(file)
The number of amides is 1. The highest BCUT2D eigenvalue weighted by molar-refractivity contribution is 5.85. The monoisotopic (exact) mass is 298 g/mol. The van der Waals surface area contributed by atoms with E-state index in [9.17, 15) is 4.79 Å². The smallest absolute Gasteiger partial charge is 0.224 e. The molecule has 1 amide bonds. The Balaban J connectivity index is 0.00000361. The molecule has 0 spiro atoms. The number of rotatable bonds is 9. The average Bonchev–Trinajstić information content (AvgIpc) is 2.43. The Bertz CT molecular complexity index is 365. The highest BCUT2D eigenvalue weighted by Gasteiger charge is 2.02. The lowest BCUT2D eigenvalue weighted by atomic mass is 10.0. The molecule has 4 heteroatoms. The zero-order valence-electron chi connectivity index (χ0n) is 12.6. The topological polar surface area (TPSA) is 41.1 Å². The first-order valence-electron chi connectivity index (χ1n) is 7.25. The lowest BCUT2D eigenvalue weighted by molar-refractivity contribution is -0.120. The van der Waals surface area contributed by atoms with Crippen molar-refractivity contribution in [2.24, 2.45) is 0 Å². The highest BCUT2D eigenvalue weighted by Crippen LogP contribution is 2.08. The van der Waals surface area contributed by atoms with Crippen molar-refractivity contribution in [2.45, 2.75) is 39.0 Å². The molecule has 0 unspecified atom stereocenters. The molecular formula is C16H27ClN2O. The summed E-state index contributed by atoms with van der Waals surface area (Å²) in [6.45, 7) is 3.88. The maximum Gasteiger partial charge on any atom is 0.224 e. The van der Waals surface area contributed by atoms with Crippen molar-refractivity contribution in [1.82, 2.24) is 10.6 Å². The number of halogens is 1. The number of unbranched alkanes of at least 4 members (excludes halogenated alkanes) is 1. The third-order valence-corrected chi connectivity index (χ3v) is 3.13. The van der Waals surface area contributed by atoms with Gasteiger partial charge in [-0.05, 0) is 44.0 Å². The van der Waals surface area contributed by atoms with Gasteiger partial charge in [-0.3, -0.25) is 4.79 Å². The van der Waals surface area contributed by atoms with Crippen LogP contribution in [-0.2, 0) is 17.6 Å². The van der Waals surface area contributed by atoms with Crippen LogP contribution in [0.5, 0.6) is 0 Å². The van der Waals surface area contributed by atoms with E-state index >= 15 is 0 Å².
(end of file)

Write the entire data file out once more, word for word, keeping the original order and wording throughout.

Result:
The number of amides is 1. The highest BCUT2D eigenvalue weighted by molar-refractivity contribution is 5.85. The monoisotopic (exact) mass is 298 g/mol. The van der Waals surface area contributed by atoms with E-state index in [9.17, 15) is 4.79 Å². The smallest absolute Gasteiger partial charge is 0.224 e. The molecule has 1 amide bonds. The Balaban J connectivity index is 0.00000361. The molecule has 0 spiro atoms. The number of rotatable bonds is 9. The average Bonchev–Trinajstić information content (AvgIpc) is 2.43. The Bertz CT molecular complexity index is 365. The highest BCUT2D eigenvalue weighted by Gasteiger charge is 2.02. The lowest BCUT2D eigenvalue weighted by atomic mass is 10.0. The molecule has 4 heteroatoms. The zero-order valence-electron chi connectivity index (χ0n) is 12.6. The topological polar surface area (TPSA) is 41.1 Å². The first-order valence-electron chi connectivity index (χ1n) is 7.25. The lowest BCUT2D eigenvalue weighted by molar-refractivity contribution is -0.120. The van der Waals surface area contributed by atoms with Crippen molar-refractivity contribution in [2.24, 2.45) is 0 Å². The highest BCUT2D eigenvalue weighted by Crippen LogP contribution is 2.08. The van der Waals surface area contributed by atoms with Crippen molar-refractivity contribution in [2.45, 2.75) is 39.0 Å². The molecule has 0 unspecified atom stereocenters. The molecular formula is C16H27ClN2O. The summed E-state index contributed by atoms with van der Waals surface area (Å²) in [6.45, 7) is 3.88. The maximum Gasteiger partial charge on any atom is 0.224 e. The van der Waals surface area contributed by atoms with Crippen molar-refractivity contribution in [1.82, 2.24) is 10.6 Å². The number of halogens is 1. The number of unbranched alkanes of at least 4 members (excludes halogenated alkanes) is 1. The third-order valence-corrected chi connectivity index (χ3v) is 3.13. The van der Waals surface area contributed by atoms with Gasteiger partial charge in [-0.05, 0) is 44.0 Å². The van der Waals surface area contributed by atoms with Gasteiger partial charge in [-0.3, -0.25) is 4.79 Å². The van der Waals surface area contributed by atoms with Crippen LogP contribution in [-0.2, 0) is 17.6 Å². The van der Waals surface area contributed by atoms with Crippen LogP contribution in [0.5, 0.6) is 0 Å². The van der Waals surface area contributed by atoms with E-state index >= 15 is 0 Å².